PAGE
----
Cheap especially in view of the fact that our test car clocked in with a price tag of €68,950. When you've finished spitting out your tea at that fact, can I suggest that you don't take another mouthful before I mention that the seats are upholstered in plain, black cloth. Not leather. Not pleather. Not even the lovely, soft-touch, wool-and-recycled-plastic fabric that Land Rover uses as a leather alternative. Just plain old black cloth that looks as if it comes from the section of the Mercedes catalogue dedicated to taxi drivers.
It’s not all bad in there. The main digital instruments look good, and the map on the dashboard is rather lovely. I don’t mean the satellite navigation, I mean the map of Gothenburg, Volvo’s home town, embossed in soft-touch rubber into the dashboard and door tops. It’s a really sweet little touch, and along with the Swedish flag label on the edge of the driver’s seat, a reminder of Volvo’s oft-charming Nordic iconoclasm.
Less lovely is the touchscreen. A nine-inch screen is fine these days, but for the less money, Skoda will offer you a 13-inch screen in the more affordable Enyaq.
There are neat expandable sections at the bottom of the screen which take care of heating and air conditioning, and the volcanically-hot heated seats and steering wheel (rear-seat passengers get heated seats too) but Volvo’s new Google-based infotainment system looks a bit ... plain.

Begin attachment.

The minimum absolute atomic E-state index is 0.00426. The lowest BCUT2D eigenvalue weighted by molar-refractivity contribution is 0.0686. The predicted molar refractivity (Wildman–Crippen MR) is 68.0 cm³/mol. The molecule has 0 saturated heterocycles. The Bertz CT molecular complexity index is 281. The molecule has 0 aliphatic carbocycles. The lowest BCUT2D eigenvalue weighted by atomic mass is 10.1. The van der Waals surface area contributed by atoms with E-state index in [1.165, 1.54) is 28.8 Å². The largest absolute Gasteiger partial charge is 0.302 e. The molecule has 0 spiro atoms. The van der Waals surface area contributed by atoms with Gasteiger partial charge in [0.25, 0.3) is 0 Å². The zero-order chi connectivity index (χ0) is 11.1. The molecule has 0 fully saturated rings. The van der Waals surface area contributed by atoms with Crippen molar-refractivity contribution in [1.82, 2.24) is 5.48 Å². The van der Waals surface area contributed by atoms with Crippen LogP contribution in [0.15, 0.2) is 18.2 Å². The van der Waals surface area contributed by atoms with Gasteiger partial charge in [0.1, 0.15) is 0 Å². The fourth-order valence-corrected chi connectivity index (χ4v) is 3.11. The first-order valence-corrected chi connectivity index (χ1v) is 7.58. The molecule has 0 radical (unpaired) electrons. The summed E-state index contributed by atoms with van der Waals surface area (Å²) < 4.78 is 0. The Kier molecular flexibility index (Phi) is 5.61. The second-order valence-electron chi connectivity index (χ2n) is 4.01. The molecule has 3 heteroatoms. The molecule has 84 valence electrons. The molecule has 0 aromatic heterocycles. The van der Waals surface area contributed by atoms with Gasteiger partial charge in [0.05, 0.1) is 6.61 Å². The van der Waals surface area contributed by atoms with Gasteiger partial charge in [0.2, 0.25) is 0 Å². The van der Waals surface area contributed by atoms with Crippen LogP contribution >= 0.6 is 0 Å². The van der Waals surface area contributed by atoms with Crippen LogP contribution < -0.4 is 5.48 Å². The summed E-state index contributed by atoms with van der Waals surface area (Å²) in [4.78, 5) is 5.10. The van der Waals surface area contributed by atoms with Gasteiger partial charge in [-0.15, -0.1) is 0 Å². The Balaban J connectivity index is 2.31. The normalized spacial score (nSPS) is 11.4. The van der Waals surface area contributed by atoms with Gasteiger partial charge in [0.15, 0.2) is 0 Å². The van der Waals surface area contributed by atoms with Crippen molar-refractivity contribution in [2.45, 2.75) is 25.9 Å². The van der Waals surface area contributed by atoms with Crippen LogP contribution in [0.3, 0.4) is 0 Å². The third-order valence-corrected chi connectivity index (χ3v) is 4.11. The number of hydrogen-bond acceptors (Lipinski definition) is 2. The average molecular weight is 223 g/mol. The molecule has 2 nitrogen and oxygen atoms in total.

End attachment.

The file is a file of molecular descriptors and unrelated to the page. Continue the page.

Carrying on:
The steering feels meaty and well-balanced, and the ride quality is firm, but nicely damped
There seems to be vast areas of unpopulated screen when you open up the menu, almost as if it's been released before it was fully developed. It is nice that you can sign in with your Google ID and get all your saved map searches and so on, although the privacy implications probably don't really bear thinking about if you fancy a good night's sleep tonight. Built-in Spotify is also welcome, but compared to Volvo's old Sensus infotainment system, it all feels a bit underpopulated and underfeatured.
Then you start driving it. At first, the C40 feels good – it’s certainly fast, almost discombobulatingly so at times, thanks to a Merc AMG-like 660Nm of torque – and it’s quite good to drive, too. The steering feels meaty and well-balanced, and the ride quality is firm, but nicely damped. It’s not a driver’s machine, by any means, but it steers and turns well enough to be basically enjoyable.